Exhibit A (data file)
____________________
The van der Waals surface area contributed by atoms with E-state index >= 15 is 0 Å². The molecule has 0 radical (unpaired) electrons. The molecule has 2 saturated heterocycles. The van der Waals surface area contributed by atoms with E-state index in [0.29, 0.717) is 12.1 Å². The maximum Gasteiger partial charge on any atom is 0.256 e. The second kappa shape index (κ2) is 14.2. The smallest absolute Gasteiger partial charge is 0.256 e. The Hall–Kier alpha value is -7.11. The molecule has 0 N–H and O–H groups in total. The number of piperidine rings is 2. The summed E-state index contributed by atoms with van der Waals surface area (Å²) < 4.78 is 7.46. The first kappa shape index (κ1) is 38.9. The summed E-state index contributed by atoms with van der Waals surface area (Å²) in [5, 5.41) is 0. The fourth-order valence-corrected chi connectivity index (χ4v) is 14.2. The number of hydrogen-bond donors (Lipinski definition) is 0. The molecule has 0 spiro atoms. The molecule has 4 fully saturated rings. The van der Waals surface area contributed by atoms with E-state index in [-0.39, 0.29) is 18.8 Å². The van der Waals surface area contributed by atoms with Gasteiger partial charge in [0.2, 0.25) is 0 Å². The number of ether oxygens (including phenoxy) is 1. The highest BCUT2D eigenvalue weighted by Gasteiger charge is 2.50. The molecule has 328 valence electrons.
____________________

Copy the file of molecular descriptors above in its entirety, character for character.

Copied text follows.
The van der Waals surface area contributed by atoms with E-state index >= 15 is 0 Å². The molecule has 0 radical (unpaired) electrons. The molecule has 2 saturated heterocycles. The van der Waals surface area contributed by atoms with E-state index in [0.29, 0.717) is 12.1 Å². The maximum Gasteiger partial charge on any atom is 0.256 e. The second kappa shape index (κ2) is 14.2. The smallest absolute Gasteiger partial charge is 0.256 e. The Hall–Kier alpha value is -7.11. The molecule has 0 N–H and O–H groups in total. The number of piperidine rings is 2. The summed E-state index contributed by atoms with van der Waals surface area (Å²) < 4.78 is 7.46. The first kappa shape index (κ1) is 38.9. The summed E-state index contributed by atoms with van der Waals surface area (Å²) in [5, 5.41) is 0. The fourth-order valence-corrected chi connectivity index (χ4v) is 14.2. The number of hydrogen-bond donors (Lipinski definition) is 0. The molecule has 0 spiro atoms. The molecule has 4 fully saturated rings. The van der Waals surface area contributed by atoms with E-state index in [-0.39, 0.29) is 18.8 Å². The van der Waals surface area contributed by atoms with Gasteiger partial charge in [0.2, 0.25) is 0 Å². The number of ether oxygens (including phenoxy) is 1. The highest BCUT2D eigenvalue weighted by Gasteiger charge is 2.50. The molecule has 328 valence electrons.